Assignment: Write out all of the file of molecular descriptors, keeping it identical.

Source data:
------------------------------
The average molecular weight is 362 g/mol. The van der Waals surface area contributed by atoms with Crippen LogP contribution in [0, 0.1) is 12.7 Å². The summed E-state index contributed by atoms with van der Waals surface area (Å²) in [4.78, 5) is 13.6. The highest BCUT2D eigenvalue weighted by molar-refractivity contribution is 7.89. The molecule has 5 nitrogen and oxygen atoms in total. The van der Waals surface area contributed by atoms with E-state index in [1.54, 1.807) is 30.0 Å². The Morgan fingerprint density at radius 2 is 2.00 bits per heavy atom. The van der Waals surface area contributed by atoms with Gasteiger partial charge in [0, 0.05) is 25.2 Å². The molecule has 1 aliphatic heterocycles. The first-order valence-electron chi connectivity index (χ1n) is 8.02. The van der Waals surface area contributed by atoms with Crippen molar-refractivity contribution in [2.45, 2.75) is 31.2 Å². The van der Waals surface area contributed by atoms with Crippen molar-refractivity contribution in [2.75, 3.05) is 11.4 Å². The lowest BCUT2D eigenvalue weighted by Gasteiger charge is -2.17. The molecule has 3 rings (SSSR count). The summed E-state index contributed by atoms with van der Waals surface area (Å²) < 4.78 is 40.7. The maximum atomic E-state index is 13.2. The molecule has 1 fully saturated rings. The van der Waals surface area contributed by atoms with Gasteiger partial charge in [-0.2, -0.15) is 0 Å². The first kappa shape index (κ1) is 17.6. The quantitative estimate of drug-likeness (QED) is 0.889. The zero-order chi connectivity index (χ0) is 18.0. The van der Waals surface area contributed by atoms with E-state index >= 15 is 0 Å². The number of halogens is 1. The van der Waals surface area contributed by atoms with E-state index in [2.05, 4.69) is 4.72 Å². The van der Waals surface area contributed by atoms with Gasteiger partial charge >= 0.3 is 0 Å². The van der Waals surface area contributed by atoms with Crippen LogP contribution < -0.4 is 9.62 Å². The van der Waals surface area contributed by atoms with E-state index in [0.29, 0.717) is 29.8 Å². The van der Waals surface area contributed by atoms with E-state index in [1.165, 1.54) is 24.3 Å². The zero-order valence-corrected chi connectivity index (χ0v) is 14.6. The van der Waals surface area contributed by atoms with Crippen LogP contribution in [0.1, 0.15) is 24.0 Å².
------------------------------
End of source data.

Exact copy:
The average molecular weight is 362 g/mol. The van der Waals surface area contributed by atoms with Crippen LogP contribution in [0, 0.1) is 12.7 Å². The summed E-state index contributed by atoms with van der Waals surface area (Å²) in [4.78, 5) is 13.6. The highest BCUT2D eigenvalue weighted by molar-refractivity contribution is 7.89. The molecule has 5 nitrogen and oxygen atoms in total. The van der Waals surface area contributed by atoms with E-state index in [1.54, 1.807) is 30.0 Å². The Morgan fingerprint density at radius 2 is 2.00 bits per heavy atom. The van der Waals surface area contributed by atoms with Gasteiger partial charge in [0, 0.05) is 25.2 Å². The molecule has 1 aliphatic heterocycles. The first-order valence-electron chi connectivity index (χ1n) is 8.02. The van der Waals surface area contributed by atoms with Crippen molar-refractivity contribution in [2.45, 2.75) is 31.2 Å². The van der Waals surface area contributed by atoms with Crippen molar-refractivity contribution in [2.75, 3.05) is 11.4 Å². The lowest BCUT2D eigenvalue weighted by Gasteiger charge is -2.17. The molecule has 3 rings (SSSR count). The summed E-state index contributed by atoms with van der Waals surface area (Å²) < 4.78 is 40.7. The maximum atomic E-state index is 13.2. The molecule has 1 fully saturated rings. The van der Waals surface area contributed by atoms with Gasteiger partial charge in [-0.2, -0.15) is 0 Å². The first kappa shape index (κ1) is 17.6. The quantitative estimate of drug-likeness (QED) is 0.889. The zero-order chi connectivity index (χ0) is 18.0. The van der Waals surface area contributed by atoms with E-state index >= 15 is 0 Å². The number of halogens is 1. The van der Waals surface area contributed by atoms with E-state index in [2.05, 4.69) is 4.72 Å². The van der Waals surface area contributed by atoms with Gasteiger partial charge >= 0.3 is 0 Å². The van der Waals surface area contributed by atoms with Crippen LogP contribution < -0.4 is 9.62 Å². The van der Waals surface area contributed by atoms with E-state index in [0.29, 0.717) is 29.8 Å². The van der Waals surface area contributed by atoms with E-state index in [1.165, 1.54) is 24.3 Å². The zero-order valence-corrected chi connectivity index (χ0v) is 14.6. The van der Waals surface area contributed by atoms with Crippen LogP contribution in [0.1, 0.15) is 24.0 Å².